When the machine is in operation, fine filaments of sugar are formed from the molten sugar which is discharged from the rapidly spinning head 32. Most of these filaments are caught at once by the paper cones 82 which not only revolve slowly about the vertical axes of the supports 80 but also progress slowly around the axis of the turn-table 62 which carries them. Some of the filaments are carried radially outward by .the current of air created by the rapidly rotating spinner head past the cones to the walls of the housing. To keep these from drifting upward and downward along the walls, the portion of the walls on a leveil with the spinner head 32 is lined with a coarse netting 110 which is preferably composed of a synthetic resin reticulated as indicated in FIGURE 5. This supports the filaments which dritt against it. The fine filaments of sugar which are spun from the head which rotates at high speed and are not caught by the paper cones, drift to the netting 1-10 to which they lightly adhere in a cl-oudlike accumulation which is readily collected from the netting by passing a paper cone along the netting. One of the filled cones on the turntable maybe picked up and used for this purpose.

We claim:

1. In combination with a cotton candy spinning machine comprising a base, a vertical sh-ait rotatably mounted on said base, a spinning head mounted on the upper end of said shaft, and a motor o-peratively connected to said shatt; a horizontal disk mounted coaxial with said shaft .and at a lower level than said head, means for rotating said disk, a circular series of holders for individual paper cones mounted on said disk equally distant from said shaft, means for rotating said holders about their own axes, and walls extending upward (from said base to surround said disk and spinning head.

2. Apparatus as described in claim 1, each said holder including means to support a paper cone in a position slightly inclined from the vertical.

3. A cotton candy spinning machine comprising a housing with a door on one side thereof, a spinner head and means for driving the same in said housing, a horizontal turntable in said housing below the level of said spinner head, an electric motor for rotating said turntable, a control switch in series with said motor, said switch being mounted within said housing in position to be engaged by said door to close the switch when the door is shut, and to be released to open position when said door is opened, and means on said turntable for supporting paper cones to receive sugar filaments from said spinner head.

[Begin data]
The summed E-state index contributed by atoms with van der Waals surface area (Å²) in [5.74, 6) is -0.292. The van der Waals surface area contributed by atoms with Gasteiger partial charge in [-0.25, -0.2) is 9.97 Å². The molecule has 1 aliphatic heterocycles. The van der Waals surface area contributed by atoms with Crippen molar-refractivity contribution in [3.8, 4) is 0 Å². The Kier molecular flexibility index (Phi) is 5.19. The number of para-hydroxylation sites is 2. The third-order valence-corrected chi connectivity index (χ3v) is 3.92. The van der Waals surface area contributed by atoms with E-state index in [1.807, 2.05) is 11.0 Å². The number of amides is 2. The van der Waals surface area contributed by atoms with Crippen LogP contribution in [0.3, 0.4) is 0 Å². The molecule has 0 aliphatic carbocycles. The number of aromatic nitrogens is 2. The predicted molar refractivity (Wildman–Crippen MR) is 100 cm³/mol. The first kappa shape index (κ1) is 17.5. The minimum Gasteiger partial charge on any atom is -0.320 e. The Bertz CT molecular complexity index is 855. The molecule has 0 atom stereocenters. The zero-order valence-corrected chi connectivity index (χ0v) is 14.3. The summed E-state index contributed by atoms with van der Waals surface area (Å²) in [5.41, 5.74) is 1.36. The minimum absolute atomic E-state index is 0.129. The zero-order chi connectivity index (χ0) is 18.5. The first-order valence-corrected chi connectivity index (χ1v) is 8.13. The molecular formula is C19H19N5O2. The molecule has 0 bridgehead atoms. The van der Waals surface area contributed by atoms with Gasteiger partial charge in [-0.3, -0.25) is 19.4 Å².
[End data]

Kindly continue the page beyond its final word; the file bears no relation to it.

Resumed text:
4. A cotton candy spinning machine comprising a housing having walls, a spinner head mounted for rotation about a vertical axis .within said housing, mean-s for driving said spinner head, a plurality of cone holders arranged around said spinner head below the level thereof, means for rotating said cone holders, and a screen of netting lining the portion of said Walls opposite and on a level with said spinner head.

References Cited by the Examiner UNITED STATES PATENTS 788,842 5/05 McFann 107-8 844,939 2/07 Hotfman 107 8 1,510,940 10/24 Hu-th.

2,105,059 1/3'8 Steps 210138 2,601,534 6/52 Latoon 222410 X 2,629,969 3/53 Peyches 9 2,808,343 10/57 Simmons 118626 2,822,092 2/58 Masson 210-l38 FOREIGN PATENTS 915,976 8/54 Germany.

ROBERT E. PULFR EY, Primary Examiner. J. D. BEIN, CHARLES A. WILLMUTH, Examiners.

Patent Citations
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Referenced by
Citing PatentFiling datePublication dateApplicantTitle
US3285198 *Oct 3, 1963Nov 15, 1966Hornstein Herbert LFlavored shaved ice machine
US3856443 *Aug 6, 1973Dec 24, 1974Gen Properties AnstaltApparatus for producing candyfloss
US4293292 *Nov 19, 1979Oct 6, 1981North Eastern Timber (U.S.A.) IncorporatedCandy floss machine
US4360328 *Jun 15, 1981Nov 23, 1982Levon KassabianCotton candy manufacturing apparatus
US5511961 *Jun 30, 1994Apr 30, 1996Sullivan; John T.Machine for manufacturing cotton candy balls
US5876764 *Feb 8, 1996Mar 2, 1999Buttin; PaulAutomatic cotton candy machine
US6612823 *May 2, 2001Sep 2, 2003Handa Kikaikigu Co., Ltd.Cotton candy making machine
US7300269 *Dec 1, 2003Nov 27, 2007Gold Medal Products Company, Inc.Heater control for cotton candy spinner head
US7931835 *Apr 26, 2011Gold Medal Products Company, Inc.Heater control for cotton candy spinner head
US8123507 *Oct 29, 2009Feb 28, 2012Yi-Chiang YangCotton candy machine
US8333577 *Dec 18, 2012Robert John Cecil HawthorneApparatus for making candy floss
US20010041195 *May 2, 2001Nov 15, 2001Handa Kikaikigu Co., Ltd.Cotton candy making machine
US20050118314 *Dec 1, 2003Jun 2, 2005Gold Medal Products Co.Heater control for cotton candy spinner head
US20080067705 *Nov 26, 2007Mar 20, 2008Gold Medal Products Company, Inc.Heater control for cotton candy spinner head
US20110104316 *Oct 29, 2009May 5, 2011Yi-Chiang YangCotton candy machine
US20110159161 *Jun 30, 2011Hawthorne Robert J CApparatus for making candy floss
DE2339678A1 *Aug 4, 1973Feb 20, 1975Gen Properties AnstaltCoin operated candy floss machine - with contrarotating bowl and spinner drum, and stick dispenser
WO1996024257A1 *Feb 8, 1996Aug 15, 1996Paul ButtinAutomatic candyfloss machine
Classifications
U.S. Classification425/9, 425/110
International ClassificationA23G3/02, A23G3/10
Cooperative ClassificationA23G3/10
European ClassificationA23G3/10